Ghosn pay probe shifts to Nissan, CEO Ghosn Saikawa

Jason Clenfield, Kae Inoue and Ma Jie

In the uproar over Carlos Ghosn’s alleged financial improprieties, the former chairman of Nissan Motor Co. has received most of the heat. Now, the scrutiny has expanded to the role of the Japanese automaker and its chief executive officer: Hiroto Saikawa.

Tokyo prosecutors on Dec. 10 indicted Nissan, as well as Ghosn, for allegedly misleading investors and the government about how much the company was paying its top executive. For Nissan, a potential $6.2 million fine for filing false financial statements may only be the start of its troubles.

Prosecutors charged Nissan with breaching Japan’s financial instruments and exchange law by under-reporting Ghosn’s compensation by about $43 million. Ghosn has been in custody in a Tokyo jail since his arrest on Nov. 19, with Nissan accusing him of the income-reporting violations and misusing the carmaker’s assets, including Nissan-owned houses. He faces a 10-year prison term if convicted.

The indictments raise questions about Nissan’s corporate governance and cast attention on the leadership of Saikawa, Ghosn’s protg and a longtime board member, so much so that his job may even be on the line, according to analysts and people familiar with the situation inside the company.

“He’s at risk,’’ said Tatsuo Yoshida, an analyst at Sawakami Asset Management in Tokyo and a former Nissan employee. “Prosecutors are certainly scrutinizing the role of Saikawa and other executives.’’

Nissan said Saikawa has “led company-wide efforts to identify and resolve governance and compliance issues” since the start of his tenure. The company, which is scheduled to have a board meeting Monday, also said its three external directors are discussing the creation of a committee to improve governance and oversight of board compensation.

At today’s board meeting, directors may postpone a decision on Ghosn’s successor to focus instead on setting up the governance committee, a person familiar with the matter said.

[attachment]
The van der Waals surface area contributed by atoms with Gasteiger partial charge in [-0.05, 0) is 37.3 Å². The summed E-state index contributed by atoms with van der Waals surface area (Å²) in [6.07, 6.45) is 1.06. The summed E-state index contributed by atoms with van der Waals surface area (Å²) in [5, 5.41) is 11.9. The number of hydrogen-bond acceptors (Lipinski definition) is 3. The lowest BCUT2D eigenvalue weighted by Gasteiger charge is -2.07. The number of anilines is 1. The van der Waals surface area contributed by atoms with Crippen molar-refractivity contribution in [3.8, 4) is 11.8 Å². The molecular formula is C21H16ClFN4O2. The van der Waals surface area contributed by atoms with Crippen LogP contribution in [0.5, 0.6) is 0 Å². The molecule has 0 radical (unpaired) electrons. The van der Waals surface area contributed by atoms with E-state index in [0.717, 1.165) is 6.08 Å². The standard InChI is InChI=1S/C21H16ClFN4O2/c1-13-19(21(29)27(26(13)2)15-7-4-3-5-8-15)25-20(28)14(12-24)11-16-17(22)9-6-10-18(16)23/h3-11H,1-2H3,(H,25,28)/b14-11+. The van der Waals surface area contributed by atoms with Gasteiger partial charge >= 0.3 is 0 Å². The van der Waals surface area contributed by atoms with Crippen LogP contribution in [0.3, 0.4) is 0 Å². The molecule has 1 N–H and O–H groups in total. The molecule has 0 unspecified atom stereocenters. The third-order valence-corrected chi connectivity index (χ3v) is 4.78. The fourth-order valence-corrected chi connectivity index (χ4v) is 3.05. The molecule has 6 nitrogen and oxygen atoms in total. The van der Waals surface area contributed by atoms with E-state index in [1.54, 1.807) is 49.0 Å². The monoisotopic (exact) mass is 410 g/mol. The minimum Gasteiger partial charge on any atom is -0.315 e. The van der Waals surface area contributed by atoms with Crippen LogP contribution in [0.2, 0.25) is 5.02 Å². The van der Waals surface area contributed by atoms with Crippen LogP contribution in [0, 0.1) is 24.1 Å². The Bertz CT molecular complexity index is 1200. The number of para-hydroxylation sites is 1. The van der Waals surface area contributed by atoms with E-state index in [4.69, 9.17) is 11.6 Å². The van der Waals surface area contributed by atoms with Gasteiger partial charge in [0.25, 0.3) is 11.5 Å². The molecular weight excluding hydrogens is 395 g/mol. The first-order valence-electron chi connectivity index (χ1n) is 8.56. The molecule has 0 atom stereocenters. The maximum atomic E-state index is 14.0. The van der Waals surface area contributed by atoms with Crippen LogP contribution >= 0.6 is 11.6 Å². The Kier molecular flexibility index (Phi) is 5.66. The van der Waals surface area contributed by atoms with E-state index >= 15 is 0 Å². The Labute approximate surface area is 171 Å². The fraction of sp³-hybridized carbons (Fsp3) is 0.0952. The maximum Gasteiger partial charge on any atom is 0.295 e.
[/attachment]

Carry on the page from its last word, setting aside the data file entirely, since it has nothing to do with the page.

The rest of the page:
In the four weeks since Ghosn and his deputy, Greg Kelly, were arrested and jailed, Nissan’s board has drawn criticism for having appointed an ex-race car driver to provide outside oversight and failing to set up an external committee on executive pay.

Ghosn’s legal council says accusations against the executive are flawed because Ghosn never signed written agreements that he was to receive any deferred payments after retirement, according to a statement by the office of his lawyer, Motonari Otsuru.

At first “the prosecutor said this is the result of two bad eggs that we’re going to indict criminally and if we can just surgically remove them, everything will be fine,” said Stephen Givens, a Tokyo-based corporate lawyer. “But that’s not the way it’s turning out to be.”

Nissan last month removed Ghosn as chairman of the board, but the Japanese automaker’s partner and largest shareholder, Renault SA, has voted to keep the jailed executive as its chairman. In a statement, the French company’s board said its legal council will continue to examine the evidence provided by Nissan.

Renault’s decision to keep Ghosn at its helm may escalate tensions with its Japanese partner, which have all but exploded into the open since his shock arrest. Nissan has long been unhappy about what it considers an outsized French role in the partnership, and is seeking to redress perceived imbalances, people familiar with the matter have said.

In a sign of deepening divide between the partners, Renault is pushing Nissan to call a shareholder meeting as soon as possible to discuss the Japanese automaker’s indictment, governance and the French company’s appointees on Nissan’s board, people familiar with the matter said.

The scandal has underscored a pattern of oversight failings at Nissan that could be very costly, if it scares off institutional investors, according to Koji Endo, an analyst at SBI Securities Co. in Tokyo. The stock has lost about 7 percent in four weeks, erasing almost $3 billion in shareholder value.

“For institutional investors who put a priority on compliance and governance, it’s impossible to invest in this kind of company,” Endo said. “That’s obviously going to put downward pressure on the share price.”

Janet Lewis, an analyst at Macquarie Capital Securities, said the alleged irregularities in Nissan’s securities disclosures, as small as the numbers may be, force investors to look more closely at the automaker’s other lapses. Nissan has had to recall more than a million vehicles in the past two years, following revelations unqualified workers were performing safety checks. The latest recall, which came this month, involved improper tests of steering and brakes.

“There was nothing wrong with the cars. It was a problem of process,” Lewis said. “But at a certain point it starts to look like a systemic issue with the checks and balances inside this company.’’